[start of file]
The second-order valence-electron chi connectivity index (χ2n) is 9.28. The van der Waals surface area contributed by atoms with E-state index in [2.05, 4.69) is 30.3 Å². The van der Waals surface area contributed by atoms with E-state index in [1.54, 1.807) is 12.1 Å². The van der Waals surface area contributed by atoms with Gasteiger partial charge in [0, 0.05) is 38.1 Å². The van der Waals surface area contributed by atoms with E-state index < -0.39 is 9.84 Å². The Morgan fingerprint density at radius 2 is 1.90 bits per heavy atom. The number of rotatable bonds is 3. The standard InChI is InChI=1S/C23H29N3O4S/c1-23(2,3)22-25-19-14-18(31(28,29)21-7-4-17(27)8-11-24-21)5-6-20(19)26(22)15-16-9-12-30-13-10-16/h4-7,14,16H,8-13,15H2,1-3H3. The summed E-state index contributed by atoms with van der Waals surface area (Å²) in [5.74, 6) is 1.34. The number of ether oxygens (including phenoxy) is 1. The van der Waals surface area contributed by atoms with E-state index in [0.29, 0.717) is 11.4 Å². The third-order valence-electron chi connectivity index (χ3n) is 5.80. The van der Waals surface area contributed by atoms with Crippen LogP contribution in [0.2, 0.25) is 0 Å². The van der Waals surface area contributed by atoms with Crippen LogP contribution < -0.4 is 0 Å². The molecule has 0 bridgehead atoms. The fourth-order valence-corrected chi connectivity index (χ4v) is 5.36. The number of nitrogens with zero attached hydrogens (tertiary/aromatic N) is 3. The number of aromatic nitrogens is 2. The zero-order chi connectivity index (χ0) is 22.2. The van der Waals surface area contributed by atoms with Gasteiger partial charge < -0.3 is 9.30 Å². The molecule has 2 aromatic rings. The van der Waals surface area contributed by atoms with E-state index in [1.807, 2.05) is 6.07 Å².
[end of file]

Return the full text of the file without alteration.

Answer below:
The second-order valence-electron chi connectivity index (χ2n) is 9.28. The van der Waals surface area contributed by atoms with E-state index in [2.05, 4.69) is 30.3 Å². The van der Waals surface area contributed by atoms with E-state index in [1.54, 1.807) is 12.1 Å². The van der Waals surface area contributed by atoms with Gasteiger partial charge in [0, 0.05) is 38.1 Å². The van der Waals surface area contributed by atoms with E-state index < -0.39 is 9.84 Å². The Morgan fingerprint density at radius 2 is 1.90 bits per heavy atom. The number of rotatable bonds is 3. The standard InChI is InChI=1S/C23H29N3O4S/c1-23(2,3)22-25-19-14-18(31(28,29)21-7-4-17(27)8-11-24-21)5-6-20(19)26(22)15-16-9-12-30-13-10-16/h4-7,14,16H,8-13,15H2,1-3H3. The summed E-state index contributed by atoms with van der Waals surface area (Å²) in [5.74, 6) is 1.34. The number of ether oxygens (including phenoxy) is 1. The van der Waals surface area contributed by atoms with E-state index in [0.29, 0.717) is 11.4 Å². The third-order valence-electron chi connectivity index (χ3n) is 5.80. The van der Waals surface area contributed by atoms with Crippen LogP contribution in [0.2, 0.25) is 0 Å². The van der Waals surface area contributed by atoms with Crippen LogP contribution < -0.4 is 0 Å². The molecule has 0 bridgehead atoms. The fourth-order valence-corrected chi connectivity index (χ4v) is 5.36. The number of nitrogens with zero attached hydrogens (tertiary/aromatic N) is 3. The number of aromatic nitrogens is 2. The zero-order chi connectivity index (χ0) is 22.2. The van der Waals surface area contributed by atoms with Gasteiger partial charge < -0.3 is 9.30 Å². The molecule has 2 aromatic rings. The van der Waals surface area contributed by atoms with E-state index in [1.807, 2.05) is 6.07 Å².